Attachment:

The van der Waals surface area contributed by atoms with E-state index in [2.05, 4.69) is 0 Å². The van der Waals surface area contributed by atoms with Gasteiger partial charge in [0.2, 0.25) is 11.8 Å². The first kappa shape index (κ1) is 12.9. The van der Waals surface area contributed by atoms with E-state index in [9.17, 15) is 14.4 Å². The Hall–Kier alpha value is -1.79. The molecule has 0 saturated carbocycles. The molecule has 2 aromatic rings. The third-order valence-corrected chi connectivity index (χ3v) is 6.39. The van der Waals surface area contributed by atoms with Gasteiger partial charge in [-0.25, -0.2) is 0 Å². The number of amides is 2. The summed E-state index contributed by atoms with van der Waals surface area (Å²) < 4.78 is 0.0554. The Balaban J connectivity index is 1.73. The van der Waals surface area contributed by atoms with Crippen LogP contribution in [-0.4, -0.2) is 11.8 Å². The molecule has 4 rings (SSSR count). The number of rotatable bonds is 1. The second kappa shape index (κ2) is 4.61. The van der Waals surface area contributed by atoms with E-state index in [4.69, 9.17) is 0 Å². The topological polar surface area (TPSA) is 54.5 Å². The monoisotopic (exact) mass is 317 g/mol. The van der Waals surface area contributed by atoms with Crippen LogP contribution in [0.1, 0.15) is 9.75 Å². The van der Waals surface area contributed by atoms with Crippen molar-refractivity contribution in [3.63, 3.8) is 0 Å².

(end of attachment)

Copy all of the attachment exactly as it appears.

The van der Waals surface area contributed by atoms with E-state index in [2.05, 4.69) is 0 Å². The van der Waals surface area contributed by atoms with Gasteiger partial charge in [0.2, 0.25) is 11.8 Å². The first kappa shape index (κ1) is 12.9. The van der Waals surface area contributed by atoms with E-state index in [9.17, 15) is 14.4 Å². The Hall–Kier alpha value is -1.79. The molecule has 0 saturated carbocycles. The molecule has 2 aromatic rings. The third-order valence-corrected chi connectivity index (χ3v) is 6.39. The van der Waals surface area contributed by atoms with Gasteiger partial charge in [-0.25, -0.2) is 0 Å². The number of amides is 2. The summed E-state index contributed by atoms with van der Waals surface area (Å²) < 4.78 is 0.0554. The Balaban J connectivity index is 1.73. The van der Waals surface area contributed by atoms with Crippen LogP contribution in [-0.4, -0.2) is 11.8 Å². The molecule has 4 rings (SSSR count). The number of rotatable bonds is 1. The second kappa shape index (κ2) is 4.61. The van der Waals surface area contributed by atoms with E-state index in [4.69, 9.17) is 0 Å². The topological polar surface area (TPSA) is 54.5 Å². The monoisotopic (exact) mass is 317 g/mol. The van der Waals surface area contributed by atoms with Crippen LogP contribution in [0.1, 0.15) is 9.75 Å². The van der Waals surface area contributed by atoms with Crippen molar-refractivity contribution in [3.63, 3.8) is 0 Å².